In the System 7 era, both Apple and Microsoft worked on the "big, occasional release" system. Every four or five years, the companies would update their OS’ with a large "1.0" release that changed virtually everything. On the Mac side, we moved from System 6 (released in 1988) to System 7 (1991). Windows went from Windows 3.0 (1990) to Windows 95 (1995). Between times, there really wasn’t much in the way of major updates going on.
Today, however, things are different. Although Microsoft still favours the monolithic update system, where the OS changes radically every few years, Apple has shifted to a "Significant 0.1" update cycle, where every new 0.1 update – from 10.1 to 10.2, for example – brings significant new features. For example, Mac OS X 10.2 – Jaguar – added a complete new graphics subsystem (Quartz Extreme), Rendezvous, a revamped Finder, Sherlock, and CUPS. Combine the updates, and it effectively means that every couple of years you’ve been getting a vastly changed operating system.
Why does this matter? First, it means that another release of OS X – Leopard, probably to be known as 10.5 – will hit the shelves a little before Vista does, allowing Apple to regain the ground that it otherwise might have lost. But more importantly, it means that around a year after Vista’s release, there will be another release of OS X that pushes it further ahead. And 18 months later, another release. And so on.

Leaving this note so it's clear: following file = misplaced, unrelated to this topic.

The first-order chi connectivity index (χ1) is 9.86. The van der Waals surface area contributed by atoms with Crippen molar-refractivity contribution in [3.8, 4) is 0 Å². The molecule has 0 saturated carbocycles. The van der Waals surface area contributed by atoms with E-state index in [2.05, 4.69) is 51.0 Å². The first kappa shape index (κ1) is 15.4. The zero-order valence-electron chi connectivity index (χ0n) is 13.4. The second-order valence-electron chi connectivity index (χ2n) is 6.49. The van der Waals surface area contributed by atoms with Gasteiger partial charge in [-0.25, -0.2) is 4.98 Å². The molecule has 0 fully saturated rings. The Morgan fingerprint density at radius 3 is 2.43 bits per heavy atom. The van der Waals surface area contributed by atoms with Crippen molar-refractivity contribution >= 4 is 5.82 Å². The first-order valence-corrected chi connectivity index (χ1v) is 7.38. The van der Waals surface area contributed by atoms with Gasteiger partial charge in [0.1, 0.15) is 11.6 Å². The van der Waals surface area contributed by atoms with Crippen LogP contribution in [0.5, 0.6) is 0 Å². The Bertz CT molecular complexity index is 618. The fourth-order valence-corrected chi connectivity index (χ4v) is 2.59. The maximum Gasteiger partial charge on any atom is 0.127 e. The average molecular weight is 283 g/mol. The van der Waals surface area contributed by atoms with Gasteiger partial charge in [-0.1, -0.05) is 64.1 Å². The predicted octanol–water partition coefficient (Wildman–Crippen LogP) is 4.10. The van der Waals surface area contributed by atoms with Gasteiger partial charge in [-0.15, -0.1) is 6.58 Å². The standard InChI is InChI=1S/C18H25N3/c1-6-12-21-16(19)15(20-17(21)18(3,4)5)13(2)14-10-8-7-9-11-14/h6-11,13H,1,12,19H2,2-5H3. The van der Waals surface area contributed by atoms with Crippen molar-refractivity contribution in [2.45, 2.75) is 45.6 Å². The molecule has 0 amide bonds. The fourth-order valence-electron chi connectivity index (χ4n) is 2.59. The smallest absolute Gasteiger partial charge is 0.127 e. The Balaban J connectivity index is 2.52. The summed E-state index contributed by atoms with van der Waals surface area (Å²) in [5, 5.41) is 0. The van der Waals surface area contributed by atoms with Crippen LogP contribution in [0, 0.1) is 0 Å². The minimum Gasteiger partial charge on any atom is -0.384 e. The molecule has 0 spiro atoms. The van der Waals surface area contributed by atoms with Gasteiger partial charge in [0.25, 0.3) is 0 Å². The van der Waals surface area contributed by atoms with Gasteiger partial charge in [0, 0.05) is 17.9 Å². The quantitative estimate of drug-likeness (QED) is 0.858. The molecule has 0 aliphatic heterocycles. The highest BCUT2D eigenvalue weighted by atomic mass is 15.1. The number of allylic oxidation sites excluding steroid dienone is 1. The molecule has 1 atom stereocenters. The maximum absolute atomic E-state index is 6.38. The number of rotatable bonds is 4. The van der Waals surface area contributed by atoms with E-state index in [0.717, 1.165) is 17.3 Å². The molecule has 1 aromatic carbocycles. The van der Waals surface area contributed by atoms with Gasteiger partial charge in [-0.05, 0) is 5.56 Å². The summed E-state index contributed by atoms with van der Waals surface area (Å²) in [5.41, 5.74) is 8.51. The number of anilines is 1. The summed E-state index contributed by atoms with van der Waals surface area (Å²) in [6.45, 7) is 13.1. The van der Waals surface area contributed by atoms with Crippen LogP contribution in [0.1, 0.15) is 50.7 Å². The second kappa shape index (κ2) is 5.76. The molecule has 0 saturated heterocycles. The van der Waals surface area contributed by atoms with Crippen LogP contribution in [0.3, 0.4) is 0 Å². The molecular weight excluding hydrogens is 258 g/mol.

Of course, Microsoft could itself change to this model. But I have yet to see any indication that it will, and – it could be argued – it might be impossible for it to do so. Unlike Apple, Microsoft has many thousands of combinations of hardware on which to test its OS. It has desktops, laptops, tablets; a vast range of graphic chip sets, processors, and motherboards; it has 32-bit and 64-bit machines; and so on. Attempting to move to an 18-month major upgrade cycle would be ambitious at best, and a recipe for disaster at worst.
I’m really looking forward to Vista. I think it will be great news for Windows users. But to think that it will be ahead of Mac OS X – at least for long – is to willfully ignore the history of Windows and the Mac, and of Apple and Microsoft.
As for hardware, unlike 1995, the hardware OEMs not only cover a broader range with companies like Voodoo and Alienware in the mix, but historically staid companies like Gateway, HP, Acer, and even Dell are much more aggressive on design today, often surpassing Apple, which was preeminent in this area in the 90s.